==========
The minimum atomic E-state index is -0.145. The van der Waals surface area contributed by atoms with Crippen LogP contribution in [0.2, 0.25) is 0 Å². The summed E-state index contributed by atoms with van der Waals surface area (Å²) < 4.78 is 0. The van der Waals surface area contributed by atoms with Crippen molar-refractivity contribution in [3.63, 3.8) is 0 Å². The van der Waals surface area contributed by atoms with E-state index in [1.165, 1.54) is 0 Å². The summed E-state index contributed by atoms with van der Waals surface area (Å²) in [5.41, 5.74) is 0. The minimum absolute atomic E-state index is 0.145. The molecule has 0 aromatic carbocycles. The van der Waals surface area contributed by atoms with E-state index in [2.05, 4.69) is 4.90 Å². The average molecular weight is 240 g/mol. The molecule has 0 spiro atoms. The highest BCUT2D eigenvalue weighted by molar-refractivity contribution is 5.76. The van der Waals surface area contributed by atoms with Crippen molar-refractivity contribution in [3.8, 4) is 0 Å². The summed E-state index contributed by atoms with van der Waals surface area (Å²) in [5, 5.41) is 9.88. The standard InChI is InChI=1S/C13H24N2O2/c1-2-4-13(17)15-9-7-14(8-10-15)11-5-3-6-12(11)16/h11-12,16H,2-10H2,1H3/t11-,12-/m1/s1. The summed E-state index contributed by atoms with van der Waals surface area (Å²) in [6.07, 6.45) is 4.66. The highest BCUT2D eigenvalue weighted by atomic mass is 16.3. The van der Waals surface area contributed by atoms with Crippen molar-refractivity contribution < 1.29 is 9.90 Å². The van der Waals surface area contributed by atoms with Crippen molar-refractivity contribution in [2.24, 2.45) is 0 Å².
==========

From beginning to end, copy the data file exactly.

The minimum atomic E-state index is -0.145. The van der Waals surface area contributed by atoms with Crippen LogP contribution in [0.2, 0.25) is 0 Å². The summed E-state index contributed by atoms with van der Waals surface area (Å²) < 4.78 is 0. The van der Waals surface area contributed by atoms with Crippen molar-refractivity contribution in [3.63, 3.8) is 0 Å². The van der Waals surface area contributed by atoms with E-state index in [1.165, 1.54) is 0 Å². The summed E-state index contributed by atoms with van der Waals surface area (Å²) in [5.41, 5.74) is 0. The minimum absolute atomic E-state index is 0.145. The molecule has 0 aromatic carbocycles. The van der Waals surface area contributed by atoms with E-state index in [2.05, 4.69) is 4.90 Å². The average molecular weight is 240 g/mol. The molecule has 0 spiro atoms. The highest BCUT2D eigenvalue weighted by molar-refractivity contribution is 5.76. The van der Waals surface area contributed by atoms with Crippen molar-refractivity contribution in [3.8, 4) is 0 Å². The summed E-state index contributed by atoms with van der Waals surface area (Å²) in [5, 5.41) is 9.88. The standard InChI is InChI=1S/C13H24N2O2/c1-2-4-13(17)15-9-7-14(8-10-15)11-5-3-6-12(11)16/h11-12,16H,2-10H2,1H3/t11-,12-/m1/s1. The summed E-state index contributed by atoms with van der Waals surface area (Å²) in [6.07, 6.45) is 4.66. The highest BCUT2D eigenvalue weighted by atomic mass is 16.3. The van der Waals surface area contributed by atoms with Crippen molar-refractivity contribution < 1.29 is 9.90 Å². The van der Waals surface area contributed by atoms with Crippen molar-refractivity contribution in [2.24, 2.45) is 0 Å².